Could contract manufacturer Foxconn build EVs for Tesla?
The Taiwanese firm Foxconn is renowned as a contract manufacturer for Apple. Less well-known is the fact that the company has been working to produce an EV since 2014.
Above: Foxconn's newly purchased site in Lordstown, Ohio. Photo: Foxconn
In 2021, Foxconn made a deal with Lordstown Motors, under which it bought a chunk of the latter’s factory, and will help it to produce EVs. The company is also building EV plants in Wisconsin and Thailand.
Also in 2021, Foxy unveiled an EV called the Model C, which was later renamed the Luxgen n7, and is being produced in partnership with Taiwanese automaker Yulon Group.
Now the company has unveiled two new EVs that it says will eventually be sold in the US. The Model V pickup and Model B crossover hatchback are aimed squarely at the hottest stateside vehicle segments. The former has a double-cab, 5-seat configuration, a payload capacity of up to one ton and a towing capacity of 3 tons. The company plans to manufacture it in Taiwan, Thailand and the US.
The Model B, which was designed in partnership with Pininfarina, is “based on the Model C platform, but with changes to the platform size and a new body design.” At this point, it’s described as a “concept prototype,” and few specs are on offer, other than a range of 450 kilometers and a 2.8-meter wheelbase.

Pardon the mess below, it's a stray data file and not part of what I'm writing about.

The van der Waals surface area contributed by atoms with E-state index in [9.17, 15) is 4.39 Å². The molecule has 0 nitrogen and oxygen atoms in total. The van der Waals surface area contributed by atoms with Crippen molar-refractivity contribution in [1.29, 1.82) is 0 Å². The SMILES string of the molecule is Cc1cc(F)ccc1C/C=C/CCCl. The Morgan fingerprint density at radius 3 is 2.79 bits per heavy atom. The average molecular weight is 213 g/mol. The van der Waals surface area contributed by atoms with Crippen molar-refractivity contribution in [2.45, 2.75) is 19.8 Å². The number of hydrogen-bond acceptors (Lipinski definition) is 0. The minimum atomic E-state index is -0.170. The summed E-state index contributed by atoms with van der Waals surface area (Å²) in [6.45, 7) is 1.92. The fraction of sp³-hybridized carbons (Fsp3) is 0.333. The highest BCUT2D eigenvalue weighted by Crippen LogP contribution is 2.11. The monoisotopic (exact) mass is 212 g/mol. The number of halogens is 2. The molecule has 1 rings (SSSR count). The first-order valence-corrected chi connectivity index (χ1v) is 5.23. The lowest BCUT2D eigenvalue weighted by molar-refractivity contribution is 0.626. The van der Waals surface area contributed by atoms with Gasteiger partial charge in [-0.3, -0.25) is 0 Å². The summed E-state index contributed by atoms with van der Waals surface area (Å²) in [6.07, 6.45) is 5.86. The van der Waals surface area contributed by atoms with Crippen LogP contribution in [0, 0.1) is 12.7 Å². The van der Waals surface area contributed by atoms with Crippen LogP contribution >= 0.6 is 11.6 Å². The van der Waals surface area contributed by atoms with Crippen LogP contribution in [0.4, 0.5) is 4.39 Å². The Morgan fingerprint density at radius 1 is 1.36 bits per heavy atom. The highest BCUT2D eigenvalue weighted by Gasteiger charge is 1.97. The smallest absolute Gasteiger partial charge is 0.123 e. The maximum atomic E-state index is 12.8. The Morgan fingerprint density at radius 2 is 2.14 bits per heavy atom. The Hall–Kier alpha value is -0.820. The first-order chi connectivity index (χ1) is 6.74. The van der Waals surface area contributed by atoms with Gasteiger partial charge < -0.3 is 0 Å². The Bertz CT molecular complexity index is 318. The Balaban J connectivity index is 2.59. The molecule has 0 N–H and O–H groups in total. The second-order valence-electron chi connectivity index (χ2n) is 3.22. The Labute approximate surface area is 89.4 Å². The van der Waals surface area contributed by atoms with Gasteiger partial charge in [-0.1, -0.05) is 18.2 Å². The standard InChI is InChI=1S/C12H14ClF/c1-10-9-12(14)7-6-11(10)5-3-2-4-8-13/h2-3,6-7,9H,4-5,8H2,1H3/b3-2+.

Foxconn doesn’t appear to have any plans to establish its own brand—rather, most industry pundits expect it to follow its successful model, and manufacture the new vehicles for other automakers. In fact, at the recent unveiling event, Chairman Liu Young-way said that his company hopes to eventually be building a huge share of the world’s EVs, and even spoke of striking a manufacturing deal with the Big T.
“Based on our past records for the PC and cellphone markets...we’re at about 40-45% of the overall market share,” said Liu. “So, ambitions-wise, hopefully we are able to achieve the same kind of achievement like in the [IT industry], but we will start small, which is about 5% [of the EV market] in 2025. I hope one day we can do Tesla cars.”
If Foxconn could help OEMs alleviate some of their troublesome supply chain problems, that would be a big selling point. “Supply chain resilience has always been Foxconn’s DNA,” said Liu. “Our global footprint in 24 countries gives us a huge advantage to meet EV industry demands.”
As far as a Tesla deal, EV cognoscenti consider it unlikely. Tesla relied on contract manufacturing for the Roadster, but has moved steadily in the opposite direction since those days. Indeed, the company has invested much in perfecting production processes at its Gigafactories, and has touted “the machine that makes the machine” as a product in itself. In fact, Tesla is probably more likely to perform contract manufacturing for other automakers—as it briefly did in its early days, in abortive battery deals with Toyota and Daimler—than vice versa.